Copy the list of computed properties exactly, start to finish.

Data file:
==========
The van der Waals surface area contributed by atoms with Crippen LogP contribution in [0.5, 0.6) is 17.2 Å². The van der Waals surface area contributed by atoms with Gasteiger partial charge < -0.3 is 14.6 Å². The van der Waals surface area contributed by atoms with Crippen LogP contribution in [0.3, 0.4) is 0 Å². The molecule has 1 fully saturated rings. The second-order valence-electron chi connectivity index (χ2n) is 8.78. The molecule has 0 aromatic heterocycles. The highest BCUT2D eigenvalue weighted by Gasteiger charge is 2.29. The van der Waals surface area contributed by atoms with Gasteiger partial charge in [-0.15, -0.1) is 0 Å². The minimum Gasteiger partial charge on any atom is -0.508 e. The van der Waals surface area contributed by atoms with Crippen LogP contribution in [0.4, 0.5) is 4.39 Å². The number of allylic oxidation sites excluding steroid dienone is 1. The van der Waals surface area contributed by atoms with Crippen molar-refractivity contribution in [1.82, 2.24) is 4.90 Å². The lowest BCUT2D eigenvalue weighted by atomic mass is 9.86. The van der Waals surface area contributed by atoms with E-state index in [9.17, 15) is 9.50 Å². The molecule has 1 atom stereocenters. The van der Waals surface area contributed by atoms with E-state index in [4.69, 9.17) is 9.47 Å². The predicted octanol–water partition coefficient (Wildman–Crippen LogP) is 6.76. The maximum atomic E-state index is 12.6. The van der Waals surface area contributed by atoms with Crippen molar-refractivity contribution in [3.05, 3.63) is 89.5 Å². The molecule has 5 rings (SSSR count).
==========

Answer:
The van der Waals surface area contributed by atoms with Crippen LogP contribution in [0.5, 0.6) is 17.2 Å². The van der Waals surface area contributed by atoms with Gasteiger partial charge < -0.3 is 14.6 Å². The van der Waals surface area contributed by atoms with Crippen LogP contribution in [0.3, 0.4) is 0 Å². The molecule has 1 fully saturated rings. The second-order valence-electron chi connectivity index (χ2n) is 8.78. The molecule has 0 aromatic heterocycles. The highest BCUT2D eigenvalue weighted by Gasteiger charge is 2.29. The van der Waals surface area contributed by atoms with Gasteiger partial charge in [-0.15, -0.1) is 0 Å². The minimum Gasteiger partial charge on any atom is -0.508 e. The van der Waals surface area contributed by atoms with Crippen LogP contribution in [0.4, 0.5) is 4.39 Å². The number of allylic oxidation sites excluding steroid dienone is 1. The van der Waals surface area contributed by atoms with Crippen molar-refractivity contribution in [1.82, 2.24) is 4.90 Å². The lowest BCUT2D eigenvalue weighted by atomic mass is 9.86. The van der Waals surface area contributed by atoms with E-state index in [9.17, 15) is 9.50 Å². The molecule has 1 atom stereocenters. The van der Waals surface area contributed by atoms with E-state index in [4.69, 9.17) is 9.47 Å². The predicted octanol–water partition coefficient (Wildman–Crippen LogP) is 6.76. The maximum atomic E-state index is 12.6. The van der Waals surface area contributed by atoms with Crippen molar-refractivity contribution in [3.05, 3.63) is 89.5 Å². The molecule has 5 rings (SSSR count).